Ms. Herrera admits that she did not seek remand on this basis but asserts that it was because, by its terms, the forum-defendant rule applies only where a civil action is “removable solely on the basis of [diversity] jurisdiction,” 28 U.S.C. § 1441(b)(2) (emphasis added). She claims she took defendants at their word when they also asserted federal-question jurisdiction, the existence of which foreclosed reliance on the forum-defendant rule. This argument is not credible. Ms. Herrera well knew whether she raised a federal claim under FMLA, and in fact she now disavows that she had. If she wanted a remand, she surely could have argued in the district court that there was no federal question jurisdiction and that, with diversity as the only remaining basis for the district court's jurisdiction, the forum-defendant could be properly invoked. She did not do so and therefore waived the protections of the forum-defendant rule.


A. Dismissal of NMHRA claims1. The jurisdictional nature of the limitations issue

At the outset, we must first address Ms. Herrera's argument that the district court erred in considering evidence outside of the complaint and making findings of fact on a Rule 12(b)(6) motion. See Aplt. Opening Br. at 30–33. To be sure, a statute of limitations can be raised as an affirmative defense under Rule 12(b)(6) when the time bar is clear from the face of the complaint. Sierra Club v. Okla. Gas & Elec. Co., 816 F.3d 666, 671 (10th Cir. 2016); Aldrich v. McCulloch Props., Inc., 627 F.2d 1036, 1041 n.4 (10th Cir. 1980). But the New Mexico Supreme Court has explained that “the timely filing of a notice of appeal from an NMHRA administrative order is effective to give the district court jurisdiction to try the case de novo under [N.M. Stat. Ann.] Section 28-1-13.” Mitchell-Carr v. McLendon, 980 P.2d 65, 70 (N.M. 1999) (emphasis added) (internal quotation marks omitted). “[T]he district court must dismiss an NMHRA claim if the prerequisites of obtaining an order from the Division and appealing that order within thirty days are not satisfied.” Id. (considering prior version of statute with thirty-day limitations period). Whether Ms. Herrera's complaint was timely filed, therefore, is a jurisdictional issue. And in that circumstance, Federal Rule of Civil Procedure 12(b)(1), which allows the “defense ․ [of] lack of subject-matter jurisdiction” to be asserted “by motion,” is the proper procedural mechanism, not Rule 12(b)(6).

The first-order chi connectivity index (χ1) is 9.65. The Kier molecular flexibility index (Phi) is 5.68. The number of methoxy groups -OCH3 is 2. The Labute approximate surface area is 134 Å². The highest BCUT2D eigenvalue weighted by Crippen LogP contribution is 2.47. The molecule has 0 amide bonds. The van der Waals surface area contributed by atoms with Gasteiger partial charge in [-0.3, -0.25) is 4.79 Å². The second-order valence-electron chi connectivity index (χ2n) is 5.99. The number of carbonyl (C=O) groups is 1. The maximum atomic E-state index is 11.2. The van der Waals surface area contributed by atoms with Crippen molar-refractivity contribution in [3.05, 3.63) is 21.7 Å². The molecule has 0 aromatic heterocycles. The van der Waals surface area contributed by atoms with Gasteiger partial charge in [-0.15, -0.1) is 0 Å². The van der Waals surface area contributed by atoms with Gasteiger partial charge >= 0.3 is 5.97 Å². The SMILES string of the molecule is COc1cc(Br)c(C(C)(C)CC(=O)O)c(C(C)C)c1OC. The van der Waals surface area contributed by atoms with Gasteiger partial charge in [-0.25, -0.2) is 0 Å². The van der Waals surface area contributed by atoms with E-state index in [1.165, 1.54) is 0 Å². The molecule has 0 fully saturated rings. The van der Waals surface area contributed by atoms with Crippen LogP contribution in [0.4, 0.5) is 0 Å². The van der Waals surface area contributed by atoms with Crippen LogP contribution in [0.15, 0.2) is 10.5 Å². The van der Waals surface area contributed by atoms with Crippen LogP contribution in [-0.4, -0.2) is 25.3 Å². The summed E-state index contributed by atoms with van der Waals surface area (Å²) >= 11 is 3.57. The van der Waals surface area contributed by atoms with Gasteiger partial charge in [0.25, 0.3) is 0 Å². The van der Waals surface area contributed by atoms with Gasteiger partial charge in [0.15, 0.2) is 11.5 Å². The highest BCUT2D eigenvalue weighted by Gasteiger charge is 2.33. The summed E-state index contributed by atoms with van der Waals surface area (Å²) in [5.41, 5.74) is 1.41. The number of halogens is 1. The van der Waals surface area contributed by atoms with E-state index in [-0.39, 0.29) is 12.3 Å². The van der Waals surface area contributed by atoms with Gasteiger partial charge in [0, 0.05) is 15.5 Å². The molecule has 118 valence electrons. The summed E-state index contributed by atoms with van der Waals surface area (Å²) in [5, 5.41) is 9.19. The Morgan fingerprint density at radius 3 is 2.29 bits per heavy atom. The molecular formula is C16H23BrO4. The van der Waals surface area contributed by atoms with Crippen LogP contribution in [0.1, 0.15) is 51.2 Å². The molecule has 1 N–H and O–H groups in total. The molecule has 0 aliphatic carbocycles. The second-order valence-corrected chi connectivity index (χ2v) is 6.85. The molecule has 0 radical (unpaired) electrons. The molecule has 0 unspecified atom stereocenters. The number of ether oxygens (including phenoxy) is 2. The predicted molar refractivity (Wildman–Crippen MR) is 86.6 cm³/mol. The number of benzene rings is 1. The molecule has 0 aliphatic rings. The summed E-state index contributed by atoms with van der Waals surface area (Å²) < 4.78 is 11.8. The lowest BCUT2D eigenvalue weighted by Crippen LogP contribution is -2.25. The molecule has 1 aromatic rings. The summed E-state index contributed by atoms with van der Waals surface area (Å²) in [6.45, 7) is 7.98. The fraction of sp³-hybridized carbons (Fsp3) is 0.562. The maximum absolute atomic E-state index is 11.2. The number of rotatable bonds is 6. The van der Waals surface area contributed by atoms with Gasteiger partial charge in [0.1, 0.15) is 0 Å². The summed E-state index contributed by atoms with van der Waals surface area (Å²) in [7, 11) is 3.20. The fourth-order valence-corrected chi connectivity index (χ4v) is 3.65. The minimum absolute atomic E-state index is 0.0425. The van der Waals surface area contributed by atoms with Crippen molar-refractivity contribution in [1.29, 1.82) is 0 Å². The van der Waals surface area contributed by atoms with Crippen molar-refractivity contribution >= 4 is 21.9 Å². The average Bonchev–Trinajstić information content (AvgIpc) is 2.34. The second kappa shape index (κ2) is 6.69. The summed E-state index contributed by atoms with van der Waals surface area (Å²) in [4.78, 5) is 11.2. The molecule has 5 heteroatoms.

This is an important distinction because, as it turned out, defendants' challenge to Ms. Herrera's compliance with the limitations period was in the nature of a factual attack rather than a facial attack. A “facial attack” is based “on the complaint's allegations as to subject matter jurisdiction [and] questions the sufficiency of the complaint,” whereas a factual attack goes beyond the complaint's allegations “and challenge[s] the facts upon which subject matter jurisdiction depends.” Holt v. United States, 46 F.3d 1000, 1002–03 (10th Cir. 1995).

Here, defendants sought dismissal based only on the allegations in the complaint and the nondetermination order, which was referenced in the complaint and attached to their dismissal motion. This gives the appearance of a facial attack. But the motion ultimately turned on varying factual allegations regarding the date the nondetermination order was mailed to and received by Ms. Herrera and her attorney and the legal significance of those dates. In fact, in her response to the motion, Ms. Herrera offered another document for the district court's consideration—the envelope in which a copy of the nondetermination order was mailed to her attorney—and made additional factual allegations regarding possible mailing and receipt dates that were later than the dates she alleged in her complaint (and more favorable to her). Hence, we construe defendants' motion as a factual attack on the court's subject matter jurisdiction.